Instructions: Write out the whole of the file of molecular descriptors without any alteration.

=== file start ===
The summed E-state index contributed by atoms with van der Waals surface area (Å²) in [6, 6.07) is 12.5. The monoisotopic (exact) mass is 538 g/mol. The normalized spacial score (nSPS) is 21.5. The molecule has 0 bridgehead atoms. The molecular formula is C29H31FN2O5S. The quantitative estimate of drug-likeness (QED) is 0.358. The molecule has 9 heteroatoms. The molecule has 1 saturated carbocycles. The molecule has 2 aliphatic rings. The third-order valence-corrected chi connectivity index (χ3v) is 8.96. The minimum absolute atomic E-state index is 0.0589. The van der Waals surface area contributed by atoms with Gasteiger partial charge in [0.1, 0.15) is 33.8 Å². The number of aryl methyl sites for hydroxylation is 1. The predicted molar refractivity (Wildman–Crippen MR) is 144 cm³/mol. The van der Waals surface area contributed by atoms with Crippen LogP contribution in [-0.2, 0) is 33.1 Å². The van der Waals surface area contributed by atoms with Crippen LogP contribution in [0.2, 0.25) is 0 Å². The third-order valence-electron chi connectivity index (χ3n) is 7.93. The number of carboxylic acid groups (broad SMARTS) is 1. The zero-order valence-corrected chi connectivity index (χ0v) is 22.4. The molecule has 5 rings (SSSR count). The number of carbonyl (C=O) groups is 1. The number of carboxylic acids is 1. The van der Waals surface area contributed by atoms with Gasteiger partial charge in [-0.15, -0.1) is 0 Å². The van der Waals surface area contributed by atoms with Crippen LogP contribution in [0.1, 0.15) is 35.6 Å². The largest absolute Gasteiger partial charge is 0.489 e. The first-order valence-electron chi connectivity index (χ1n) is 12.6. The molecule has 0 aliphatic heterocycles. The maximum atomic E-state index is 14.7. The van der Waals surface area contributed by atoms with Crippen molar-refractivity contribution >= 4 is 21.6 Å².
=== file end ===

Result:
The summed E-state index contributed by atoms with van der Waals surface area (Å²) in [6, 6.07) is 12.5. The monoisotopic (exact) mass is 538 g/mol. The normalized spacial score (nSPS) is 21.5. The molecule has 0 bridgehead atoms. The molecular formula is C29H31FN2O5S. The quantitative estimate of drug-likeness (QED) is 0.358. The molecule has 9 heteroatoms. The molecule has 1 saturated carbocycles. The molecule has 2 aliphatic rings. The third-order valence-corrected chi connectivity index (χ3v) is 8.96. The minimum absolute atomic E-state index is 0.0589. The van der Waals surface area contributed by atoms with Gasteiger partial charge in [0.1, 0.15) is 33.8 Å². The number of aryl methyl sites for hydroxylation is 1. The predicted molar refractivity (Wildman–Crippen MR) is 144 cm³/mol. The van der Waals surface area contributed by atoms with Crippen LogP contribution in [-0.2, 0) is 33.1 Å². The van der Waals surface area contributed by atoms with Crippen LogP contribution in [0.2, 0.25) is 0 Å². The third-order valence-electron chi connectivity index (χ3n) is 7.93. The number of carboxylic acid groups (broad SMARTS) is 1. The zero-order valence-corrected chi connectivity index (χ0v) is 22.4. The molecule has 5 rings (SSSR count). The number of carbonyl (C=O) groups is 1. The number of carboxylic acids is 1. The van der Waals surface area contributed by atoms with Gasteiger partial charge in [-0.15, -0.1) is 0 Å². The van der Waals surface area contributed by atoms with Crippen LogP contribution in [0.1, 0.15) is 35.6 Å². The largest absolute Gasteiger partial charge is 0.489 e. The first-order valence-electron chi connectivity index (χ1n) is 12.6. The molecule has 0 aliphatic heterocycles. The maximum atomic E-state index is 14.7. The van der Waals surface area contributed by atoms with Crippen molar-refractivity contribution >= 4 is 21.6 Å².